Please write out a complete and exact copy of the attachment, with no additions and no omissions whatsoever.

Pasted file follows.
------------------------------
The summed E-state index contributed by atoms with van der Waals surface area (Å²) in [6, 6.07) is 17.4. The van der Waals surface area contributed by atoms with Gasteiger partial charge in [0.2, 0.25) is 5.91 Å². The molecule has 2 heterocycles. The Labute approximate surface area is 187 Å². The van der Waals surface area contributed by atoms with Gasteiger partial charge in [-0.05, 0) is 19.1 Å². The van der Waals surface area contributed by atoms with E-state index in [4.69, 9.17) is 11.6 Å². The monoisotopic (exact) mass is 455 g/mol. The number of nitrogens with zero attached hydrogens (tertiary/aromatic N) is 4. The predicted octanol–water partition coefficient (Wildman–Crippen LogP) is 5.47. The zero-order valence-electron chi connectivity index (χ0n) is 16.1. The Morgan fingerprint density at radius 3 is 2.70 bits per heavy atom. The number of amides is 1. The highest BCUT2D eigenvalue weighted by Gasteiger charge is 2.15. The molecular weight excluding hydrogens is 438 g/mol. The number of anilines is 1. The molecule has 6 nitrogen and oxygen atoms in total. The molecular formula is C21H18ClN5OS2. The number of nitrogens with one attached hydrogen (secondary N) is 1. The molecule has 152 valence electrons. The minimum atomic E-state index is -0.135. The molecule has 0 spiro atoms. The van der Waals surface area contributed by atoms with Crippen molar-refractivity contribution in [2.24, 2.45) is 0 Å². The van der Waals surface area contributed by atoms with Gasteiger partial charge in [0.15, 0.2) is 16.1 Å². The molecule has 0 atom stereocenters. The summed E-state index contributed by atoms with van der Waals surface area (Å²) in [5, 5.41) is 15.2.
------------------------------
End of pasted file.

The summed E-state index contributed by atoms with van der Waals surface area (Å²) in [6, 6.07) is 17.4. The van der Waals surface area contributed by atoms with Gasteiger partial charge in [0.2, 0.25) is 5.91 Å². The molecule has 2 heterocycles. The Labute approximate surface area is 187 Å². The van der Waals surface area contributed by atoms with Gasteiger partial charge in [-0.05, 0) is 19.1 Å². The van der Waals surface area contributed by atoms with E-state index in [4.69, 9.17) is 11.6 Å². The monoisotopic (exact) mass is 455 g/mol. The number of nitrogens with zero attached hydrogens (tertiary/aromatic N) is 4. The predicted octanol–water partition coefficient (Wildman–Crippen LogP) is 5.47. The zero-order valence-electron chi connectivity index (χ0n) is 16.1. The Morgan fingerprint density at radius 3 is 2.70 bits per heavy atom. The number of amides is 1. The highest BCUT2D eigenvalue weighted by Gasteiger charge is 2.15. The molecular weight excluding hydrogens is 438 g/mol. The number of anilines is 1. The molecule has 6 nitrogen and oxygen atoms in total. The molecular formula is C21H18ClN5OS2. The number of nitrogens with one attached hydrogen (secondary N) is 1. The molecule has 152 valence electrons. The minimum atomic E-state index is -0.135. The molecule has 0 spiro atoms. The van der Waals surface area contributed by atoms with Crippen molar-refractivity contribution in [2.24, 2.45) is 0 Å². The van der Waals surface area contributed by atoms with Gasteiger partial charge in [0.15, 0.2) is 16.1 Å². The molecule has 0 atom stereocenters. The summed E-state index contributed by atoms with van der Waals surface area (Å²) in [5, 5.41) is 15.2.